The Eddie Murphy is back -- and he's all poised to haul another award.
Comedy legend Eddie Murphy, 58, is making his big comeback with the Netflix movie "Dolemite Is My Name." As he takes on the role of '70s singer, comedian and actor Rudy Ray Moore, the actor could also be on his way for an Oscar nomination.
As a special screening of the film, Academy voters and VIPs such as Andre Leon Talley, Tracy Morgan and Jeff Ross sat to watch Murphy's return to the big screen. When fans overheard that the award-winning comedy actor Murphy himself is in the building, a mass of Gen Z-ers started flipping out.
It wasn't just them, though. Even the voters inside the venue had been itching to meet the legend. The respect and love for Murphy is truly remarkable. Everyone had been waiting for him to make comedy movies again, and it was worth the wait.
"It's nice to belly-laugh like this and remember what is truly funny, in a non-mean-spirited way," remarked actor, comedian and writer Robert Wuhl.
"I'm very happy to see him back," said "Star Trek: Voyager" star Robert Picardo.
American musician and record producer Ice-T, who came from the Dolemite era and whose father loved Rudy Ray Moore, praised Murphy for having nailed the role.
"This movie really brought back the era of old black men talking s**t and being hilarious. You've got to remember this was a time when, for some of them, doing that was all they had."
Ice-T raced through the movie scenes that marked on him. He admitted there was a lot about Moore's life he did not know, though he said he knew Moore as someone with "no ego" and "who wanted to reach people."
On Murphy's performance as Moore, Ice-T said: "Give him the nomination."
Dolemite Is My Name
Scott Alexander and Larry Karaszewski, the film's writers, gave a glimpse on how the "Dolemite" idea came into existence.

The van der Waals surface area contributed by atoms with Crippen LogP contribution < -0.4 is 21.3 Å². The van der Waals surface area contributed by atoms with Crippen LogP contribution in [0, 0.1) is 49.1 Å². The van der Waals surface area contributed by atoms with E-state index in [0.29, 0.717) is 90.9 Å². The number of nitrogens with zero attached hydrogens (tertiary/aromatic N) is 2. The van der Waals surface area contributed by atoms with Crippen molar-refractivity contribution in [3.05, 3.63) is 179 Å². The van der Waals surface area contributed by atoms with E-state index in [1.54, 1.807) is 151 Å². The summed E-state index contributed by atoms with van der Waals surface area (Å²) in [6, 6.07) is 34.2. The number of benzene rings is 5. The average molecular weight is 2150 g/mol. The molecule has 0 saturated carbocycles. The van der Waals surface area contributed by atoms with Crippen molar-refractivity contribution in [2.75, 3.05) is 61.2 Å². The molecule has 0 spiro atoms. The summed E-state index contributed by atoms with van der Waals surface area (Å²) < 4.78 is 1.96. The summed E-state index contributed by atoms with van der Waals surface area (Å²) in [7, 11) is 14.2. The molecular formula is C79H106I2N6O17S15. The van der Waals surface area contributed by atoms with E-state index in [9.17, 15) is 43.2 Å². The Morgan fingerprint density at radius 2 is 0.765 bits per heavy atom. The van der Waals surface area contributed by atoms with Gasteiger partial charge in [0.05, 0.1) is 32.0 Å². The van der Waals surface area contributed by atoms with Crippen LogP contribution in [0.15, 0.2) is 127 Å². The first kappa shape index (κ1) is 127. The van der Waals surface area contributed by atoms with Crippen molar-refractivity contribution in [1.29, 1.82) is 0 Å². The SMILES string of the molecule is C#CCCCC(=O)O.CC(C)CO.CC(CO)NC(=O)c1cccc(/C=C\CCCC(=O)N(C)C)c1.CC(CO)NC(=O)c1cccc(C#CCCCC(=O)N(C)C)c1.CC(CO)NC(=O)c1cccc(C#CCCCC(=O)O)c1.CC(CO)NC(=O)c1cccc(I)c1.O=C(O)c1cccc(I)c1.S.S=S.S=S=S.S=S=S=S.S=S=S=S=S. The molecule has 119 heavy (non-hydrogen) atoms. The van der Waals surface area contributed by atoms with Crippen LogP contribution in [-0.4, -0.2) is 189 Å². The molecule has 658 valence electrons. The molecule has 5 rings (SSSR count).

Fifteen years ago, Murphy apparently called for a meeting. He began quoting lines from the script for "Ed Wood." He then asked if any of them had seen a Rudy Ray Moore's film. Even from that time, Murphy was all up for doing something for the man, just like what they did for Wood.
The movie idea, however, got stuck in the basement. Years later, Alexander and Karaszweski met Netflix's chief Ted Sarandos. They began explaining the importance of Moore to black culture and hip-hop, to which Sarandos replied: "You don't have to sell me. I used to run video stores, I know all about Dolemite."
The writers made an extensive research to put their screenplay together. Even David Shabazz, author of the biography "Dolemite: The Story of Rudy Ray Moore," was impressed with the outcome.
"The movie was very close to the mark," Shabazz said (via USA Today). "And Eddie Murphy did an excellent job capturing the man and telling the story of what Rudy Ray Moore went through."
In an interview about the making of "Dolemite Is My Name," Murphy said that he was a big fan of Moore. He started watching him when he was a teenager, so the role didn't require him a lot of studying. According to Newsweek, when Murphy learned about the life led by Moore, he realized that it was the exact opposite of his career.
That said, Murphy saw Moore as an inspirational figure.